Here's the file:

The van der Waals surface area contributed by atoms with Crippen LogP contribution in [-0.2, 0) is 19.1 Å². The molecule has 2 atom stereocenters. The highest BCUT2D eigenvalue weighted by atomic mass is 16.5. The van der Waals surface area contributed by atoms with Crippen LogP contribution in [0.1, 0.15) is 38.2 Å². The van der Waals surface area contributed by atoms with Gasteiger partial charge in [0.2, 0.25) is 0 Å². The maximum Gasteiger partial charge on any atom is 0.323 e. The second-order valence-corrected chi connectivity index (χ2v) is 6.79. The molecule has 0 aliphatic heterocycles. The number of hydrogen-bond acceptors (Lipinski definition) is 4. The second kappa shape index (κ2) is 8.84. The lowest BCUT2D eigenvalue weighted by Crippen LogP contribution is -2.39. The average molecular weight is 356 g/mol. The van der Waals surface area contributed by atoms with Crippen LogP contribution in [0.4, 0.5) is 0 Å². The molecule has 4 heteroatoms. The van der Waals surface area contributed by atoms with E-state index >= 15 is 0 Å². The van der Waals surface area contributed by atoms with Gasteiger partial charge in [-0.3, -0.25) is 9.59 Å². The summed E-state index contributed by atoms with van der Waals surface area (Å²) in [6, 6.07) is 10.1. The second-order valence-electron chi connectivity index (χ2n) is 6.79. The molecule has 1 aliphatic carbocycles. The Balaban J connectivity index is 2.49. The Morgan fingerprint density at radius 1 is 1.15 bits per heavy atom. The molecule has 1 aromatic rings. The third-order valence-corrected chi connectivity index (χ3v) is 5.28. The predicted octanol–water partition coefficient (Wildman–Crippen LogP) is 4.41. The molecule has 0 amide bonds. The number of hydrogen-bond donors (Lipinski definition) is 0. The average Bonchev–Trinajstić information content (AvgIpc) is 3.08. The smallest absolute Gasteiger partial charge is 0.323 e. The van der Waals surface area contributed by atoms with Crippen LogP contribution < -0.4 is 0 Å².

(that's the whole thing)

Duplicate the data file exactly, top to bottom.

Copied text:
The van der Waals surface area contributed by atoms with Crippen LogP contribution in [-0.2, 0) is 19.1 Å². The molecule has 2 atom stereocenters. The highest BCUT2D eigenvalue weighted by atomic mass is 16.5. The van der Waals surface area contributed by atoms with Crippen LogP contribution in [0.1, 0.15) is 38.2 Å². The van der Waals surface area contributed by atoms with Gasteiger partial charge in [0.2, 0.25) is 0 Å². The maximum Gasteiger partial charge on any atom is 0.323 e. The second-order valence-corrected chi connectivity index (χ2v) is 6.79. The molecule has 0 aliphatic heterocycles. The number of hydrogen-bond acceptors (Lipinski definition) is 4. The second kappa shape index (κ2) is 8.84. The lowest BCUT2D eigenvalue weighted by Crippen LogP contribution is -2.39. The average molecular weight is 356 g/mol. The van der Waals surface area contributed by atoms with Crippen LogP contribution in [0.4, 0.5) is 0 Å². The molecule has 4 heteroatoms. The van der Waals surface area contributed by atoms with E-state index >= 15 is 0 Å². The van der Waals surface area contributed by atoms with Gasteiger partial charge in [-0.3, -0.25) is 9.59 Å². The summed E-state index contributed by atoms with van der Waals surface area (Å²) in [6, 6.07) is 10.1. The second-order valence-electron chi connectivity index (χ2n) is 6.79. The molecule has 1 aliphatic carbocycles. The Balaban J connectivity index is 2.49. The Morgan fingerprint density at radius 1 is 1.15 bits per heavy atom. The molecule has 1 aromatic rings. The third-order valence-corrected chi connectivity index (χ3v) is 5.28. The predicted octanol–water partition coefficient (Wildman–Crippen LogP) is 4.41. The molecule has 0 amide bonds. The number of hydrogen-bond donors (Lipinski definition) is 0. The average Bonchev–Trinajstić information content (AvgIpc) is 3.08. The smallest absolute Gasteiger partial charge is 0.323 e. The van der Waals surface area contributed by atoms with Crippen LogP contribution < -0.4 is 0 Å².